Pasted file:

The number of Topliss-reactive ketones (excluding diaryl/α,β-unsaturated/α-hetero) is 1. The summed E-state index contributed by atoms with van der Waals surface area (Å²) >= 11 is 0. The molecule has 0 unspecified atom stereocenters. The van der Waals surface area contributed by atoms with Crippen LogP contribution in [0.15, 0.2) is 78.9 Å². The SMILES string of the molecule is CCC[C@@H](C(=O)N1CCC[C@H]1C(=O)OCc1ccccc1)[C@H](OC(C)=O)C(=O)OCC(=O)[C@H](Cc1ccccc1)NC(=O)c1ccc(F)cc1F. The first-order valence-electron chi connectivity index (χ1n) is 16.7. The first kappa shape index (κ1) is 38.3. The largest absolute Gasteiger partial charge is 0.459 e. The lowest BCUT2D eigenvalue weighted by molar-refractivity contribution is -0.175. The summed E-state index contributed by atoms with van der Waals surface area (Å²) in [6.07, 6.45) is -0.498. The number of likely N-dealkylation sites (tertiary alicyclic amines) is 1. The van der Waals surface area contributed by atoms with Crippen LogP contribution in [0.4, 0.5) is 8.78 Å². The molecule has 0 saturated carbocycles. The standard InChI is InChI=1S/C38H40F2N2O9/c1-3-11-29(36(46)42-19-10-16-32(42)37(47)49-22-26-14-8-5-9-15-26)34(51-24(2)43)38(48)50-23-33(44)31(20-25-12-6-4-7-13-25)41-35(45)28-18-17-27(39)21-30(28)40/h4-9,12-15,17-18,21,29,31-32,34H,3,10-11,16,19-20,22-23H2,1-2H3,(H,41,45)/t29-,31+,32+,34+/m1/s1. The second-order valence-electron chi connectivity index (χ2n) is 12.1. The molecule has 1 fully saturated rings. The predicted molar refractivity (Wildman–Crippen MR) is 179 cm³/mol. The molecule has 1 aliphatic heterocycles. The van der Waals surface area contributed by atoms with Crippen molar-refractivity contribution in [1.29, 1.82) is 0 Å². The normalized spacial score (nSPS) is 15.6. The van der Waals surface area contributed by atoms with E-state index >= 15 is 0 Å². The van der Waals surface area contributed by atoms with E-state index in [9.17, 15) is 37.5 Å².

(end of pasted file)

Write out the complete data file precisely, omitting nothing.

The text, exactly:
The number of Topliss-reactive ketones (excluding diaryl/α,β-unsaturated/α-hetero) is 1. The summed E-state index contributed by atoms with van der Waals surface area (Å²) >= 11 is 0. The molecule has 0 unspecified atom stereocenters. The van der Waals surface area contributed by atoms with Crippen LogP contribution in [0.15, 0.2) is 78.9 Å². The SMILES string of the molecule is CCC[C@@H](C(=O)N1CCC[C@H]1C(=O)OCc1ccccc1)[C@H](OC(C)=O)C(=O)OCC(=O)[C@H](Cc1ccccc1)NC(=O)c1ccc(F)cc1F. The first-order valence-electron chi connectivity index (χ1n) is 16.7. The first kappa shape index (κ1) is 38.3. The largest absolute Gasteiger partial charge is 0.459 e. The lowest BCUT2D eigenvalue weighted by molar-refractivity contribution is -0.175. The summed E-state index contributed by atoms with van der Waals surface area (Å²) in [6.07, 6.45) is -0.498. The number of likely N-dealkylation sites (tertiary alicyclic amines) is 1. The van der Waals surface area contributed by atoms with Crippen LogP contribution in [0.4, 0.5) is 8.78 Å². The molecule has 0 saturated carbocycles. The standard InChI is InChI=1S/C38H40F2N2O9/c1-3-11-29(36(46)42-19-10-16-32(42)37(47)49-22-26-14-8-5-9-15-26)34(51-24(2)43)38(48)50-23-33(44)31(20-25-12-6-4-7-13-25)41-35(45)28-18-17-27(39)21-30(28)40/h4-9,12-15,17-18,21,29,31-32,34H,3,10-11,16,19-20,22-23H2,1-2H3,(H,41,45)/t29-,31+,32+,34+/m1/s1. The second-order valence-electron chi connectivity index (χ2n) is 12.1. The molecule has 1 fully saturated rings. The predicted molar refractivity (Wildman–Crippen MR) is 179 cm³/mol. The molecule has 1 aliphatic heterocycles. The van der Waals surface area contributed by atoms with Crippen molar-refractivity contribution in [1.29, 1.82) is 0 Å². The normalized spacial score (nSPS) is 15.6. The van der Waals surface area contributed by atoms with E-state index >= 15 is 0 Å². The van der Waals surface area contributed by atoms with E-state index in [9.17, 15) is 37.5 Å².